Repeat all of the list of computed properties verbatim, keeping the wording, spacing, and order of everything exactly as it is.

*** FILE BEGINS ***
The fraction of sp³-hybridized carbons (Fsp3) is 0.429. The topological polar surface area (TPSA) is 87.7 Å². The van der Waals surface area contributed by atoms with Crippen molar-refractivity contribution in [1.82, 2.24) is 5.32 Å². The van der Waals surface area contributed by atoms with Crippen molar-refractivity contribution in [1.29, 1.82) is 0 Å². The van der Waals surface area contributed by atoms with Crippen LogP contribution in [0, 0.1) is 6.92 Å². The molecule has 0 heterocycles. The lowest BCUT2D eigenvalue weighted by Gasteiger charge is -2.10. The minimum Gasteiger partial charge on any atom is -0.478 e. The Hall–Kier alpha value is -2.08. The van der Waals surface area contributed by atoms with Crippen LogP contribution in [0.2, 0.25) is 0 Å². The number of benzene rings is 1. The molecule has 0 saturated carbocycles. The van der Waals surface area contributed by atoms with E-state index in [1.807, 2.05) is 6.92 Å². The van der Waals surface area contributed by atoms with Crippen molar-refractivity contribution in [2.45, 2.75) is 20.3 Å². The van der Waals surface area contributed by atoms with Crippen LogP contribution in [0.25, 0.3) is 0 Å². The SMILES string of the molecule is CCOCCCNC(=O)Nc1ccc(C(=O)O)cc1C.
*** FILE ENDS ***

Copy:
The fraction of sp³-hybridized carbons (Fsp3) is 0.429. The topological polar surface area (TPSA) is 87.7 Å². The van der Waals surface area contributed by atoms with Crippen molar-refractivity contribution in [1.82, 2.24) is 5.32 Å². The van der Waals surface area contributed by atoms with Crippen molar-refractivity contribution in [1.29, 1.82) is 0 Å². The van der Waals surface area contributed by atoms with Crippen LogP contribution in [0, 0.1) is 6.92 Å². The molecule has 0 heterocycles. The lowest BCUT2D eigenvalue weighted by Gasteiger charge is -2.10. The minimum Gasteiger partial charge on any atom is -0.478 e. The Hall–Kier alpha value is -2.08. The van der Waals surface area contributed by atoms with Crippen LogP contribution in [0.2, 0.25) is 0 Å². The number of benzene rings is 1. The molecule has 0 saturated carbocycles. The van der Waals surface area contributed by atoms with E-state index in [1.807, 2.05) is 6.92 Å². The van der Waals surface area contributed by atoms with Crippen molar-refractivity contribution in [2.45, 2.75) is 20.3 Å². The van der Waals surface area contributed by atoms with Crippen LogP contribution in [0.25, 0.3) is 0 Å². The SMILES string of the molecule is CCOCCCNC(=O)Nc1ccc(C(=O)O)cc1C.